My apprentice years were filled with a wide exposure to all manner of plumbing and heating jobs. At that time, F. W. Behler had just four seasoned employees who had been with the company for many years. Paul Strayer was an outstanding retrofit plumber with an abundance of patience — he tolerated me after all! Smoke, whose real name was Elton Rehmeyer, was the expert repair technician for all things from faucets to steam boiler controls. We discovered, many years later during a company Christmas party, that it was his uncle who was murdered in an infamous crime known as the Hex Murder of Rehmeyer’s Hollow. Smoke was just a young boy when he and an uncle discovered the body. Beyond that, there were two younger men who handled larger installations and new construction jobs.

Working with Smoke was, for me, a real treat and presented the opportunity to learn the finer art of top-notch repair work. No one — and I’ll repeat that — no one was better at repairing faucets and toilets than Smoke. Smoke, like all the other seasoned veterans working at Behler, gave me loads of opportunities to participate in expanding my skills by jumping in with both feet to tackle the more advanced work, with supervision, naturally.

Then came a new hire that was a loud-mouth a-hole of major proportions. I ended up being assigned to him as the apprentice and work became a miserable experience. Time to move on, and, as they say, timing is everything. A new start-up PHVAC firm was looking to hire a service mechanic and hired me to head up their service division. Every week, we would meet to go over the jobs performed, and let’s just say they really hated callbacks. I recall catching the devil for constantly running to supply houses for faucet stems and seats. Then, when I would skip replacing faucet seats, I’d end up with callbacks! Catch 22, and I was tired of the back-and-forth during our Friday evening (on our own time, mind you) arse-chewing sessions.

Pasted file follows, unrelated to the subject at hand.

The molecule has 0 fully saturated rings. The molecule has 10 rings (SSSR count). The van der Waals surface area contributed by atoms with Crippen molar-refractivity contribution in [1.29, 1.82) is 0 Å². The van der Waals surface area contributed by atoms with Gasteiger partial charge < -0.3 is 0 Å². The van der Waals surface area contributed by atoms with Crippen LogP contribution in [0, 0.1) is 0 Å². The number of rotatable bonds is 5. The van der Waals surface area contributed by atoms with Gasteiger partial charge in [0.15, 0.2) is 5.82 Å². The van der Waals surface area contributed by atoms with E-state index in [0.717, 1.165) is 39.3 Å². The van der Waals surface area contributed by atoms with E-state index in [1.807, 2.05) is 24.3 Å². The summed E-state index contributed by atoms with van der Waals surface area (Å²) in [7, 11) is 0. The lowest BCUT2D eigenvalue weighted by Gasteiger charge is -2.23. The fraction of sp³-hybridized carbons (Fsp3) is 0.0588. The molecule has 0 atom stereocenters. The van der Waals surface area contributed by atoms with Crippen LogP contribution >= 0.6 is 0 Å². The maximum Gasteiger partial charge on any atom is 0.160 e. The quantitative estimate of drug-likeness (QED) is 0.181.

The following Monday, while waiting at a supply house counter to obtain some brass faucet seats, I mentioned the really nice kit they had full of all manner of faucet seats. The cost was well in excess of a hundred dollars, which I knew would land me in the Friday evening doghouse. It did. I began saving every faucet seat I replaced in a large coffee can. I knew the cost average for standard brass seats and what they were charging for them. Sure enough, a few months later, my two bosses were fussing about the cost for that seat kit, so I produced the overflowing coffee can and told them they were looking at a tidy fat profit they had made. Besides which, I added, by eliminating the literally hundreds of trips to the supply house, I was more productive with virtually no callbacks and reduced wear/tear on the van, plus less gas expense. End of argument!